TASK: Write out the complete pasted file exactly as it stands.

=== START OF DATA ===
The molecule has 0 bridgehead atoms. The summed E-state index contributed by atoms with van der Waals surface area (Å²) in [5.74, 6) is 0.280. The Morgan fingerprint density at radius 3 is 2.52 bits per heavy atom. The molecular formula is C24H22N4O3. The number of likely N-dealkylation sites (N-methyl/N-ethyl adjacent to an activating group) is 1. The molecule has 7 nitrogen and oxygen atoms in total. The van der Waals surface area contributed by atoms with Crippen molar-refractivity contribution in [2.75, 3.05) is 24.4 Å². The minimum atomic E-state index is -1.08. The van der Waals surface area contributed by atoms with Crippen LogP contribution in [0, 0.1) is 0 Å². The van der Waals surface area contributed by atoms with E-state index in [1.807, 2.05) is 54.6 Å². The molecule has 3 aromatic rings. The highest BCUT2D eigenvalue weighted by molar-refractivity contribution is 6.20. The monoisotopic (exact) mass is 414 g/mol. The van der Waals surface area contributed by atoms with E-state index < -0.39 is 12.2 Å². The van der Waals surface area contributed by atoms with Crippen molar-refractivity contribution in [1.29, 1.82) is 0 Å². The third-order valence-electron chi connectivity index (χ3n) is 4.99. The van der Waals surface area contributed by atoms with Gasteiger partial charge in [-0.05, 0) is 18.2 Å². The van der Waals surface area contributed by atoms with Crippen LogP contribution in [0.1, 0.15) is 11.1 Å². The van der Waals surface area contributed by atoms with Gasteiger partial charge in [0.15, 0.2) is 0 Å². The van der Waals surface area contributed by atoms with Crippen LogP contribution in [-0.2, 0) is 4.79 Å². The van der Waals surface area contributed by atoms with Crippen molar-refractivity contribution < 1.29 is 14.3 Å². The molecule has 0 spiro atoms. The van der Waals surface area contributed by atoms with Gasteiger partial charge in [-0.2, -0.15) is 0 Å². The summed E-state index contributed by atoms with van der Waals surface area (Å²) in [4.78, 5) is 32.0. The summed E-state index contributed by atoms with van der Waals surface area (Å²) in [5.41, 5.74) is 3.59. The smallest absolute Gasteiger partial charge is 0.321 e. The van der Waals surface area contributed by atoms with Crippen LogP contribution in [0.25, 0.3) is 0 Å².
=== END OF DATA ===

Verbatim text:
The molecule has 0 bridgehead atoms. The summed E-state index contributed by atoms with van der Waals surface area (Å²) in [5.74, 6) is 0.280. The Morgan fingerprint density at radius 3 is 2.52 bits per heavy atom. The molecular formula is C24H22N4O3. The number of likely N-dealkylation sites (N-methyl/N-ethyl adjacent to an activating group) is 1. The molecule has 7 nitrogen and oxygen atoms in total. The van der Waals surface area contributed by atoms with Crippen molar-refractivity contribution in [2.75, 3.05) is 24.4 Å². The minimum atomic E-state index is -1.08. The van der Waals surface area contributed by atoms with Crippen LogP contribution in [0, 0.1) is 0 Å². The van der Waals surface area contributed by atoms with E-state index in [1.807, 2.05) is 54.6 Å². The molecule has 3 aromatic rings. The highest BCUT2D eigenvalue weighted by molar-refractivity contribution is 6.20. The monoisotopic (exact) mass is 414 g/mol. The van der Waals surface area contributed by atoms with E-state index < -0.39 is 12.2 Å². The van der Waals surface area contributed by atoms with Crippen molar-refractivity contribution in [1.29, 1.82) is 0 Å². The third-order valence-electron chi connectivity index (χ3n) is 4.99. The van der Waals surface area contributed by atoms with Gasteiger partial charge in [-0.05, 0) is 18.2 Å². The van der Waals surface area contributed by atoms with Crippen LogP contribution in [0.1, 0.15) is 11.1 Å². The van der Waals surface area contributed by atoms with Gasteiger partial charge in [0.15, 0.2) is 0 Å². The van der Waals surface area contributed by atoms with Crippen LogP contribution in [-0.2, 0) is 4.79 Å². The van der Waals surface area contributed by atoms with Crippen molar-refractivity contribution < 1.29 is 14.3 Å². The molecule has 0 spiro atoms. The van der Waals surface area contributed by atoms with Gasteiger partial charge in [-0.2, -0.15) is 0 Å². The summed E-state index contributed by atoms with van der Waals surface area (Å²) in [4.78, 5) is 32.0. The summed E-state index contributed by atoms with van der Waals surface area (Å²) in [5.41, 5.74) is 3.59. The smallest absolute Gasteiger partial charge is 0.321 e. The van der Waals surface area contributed by atoms with Crippen LogP contribution in [0.25, 0.3) is 0 Å².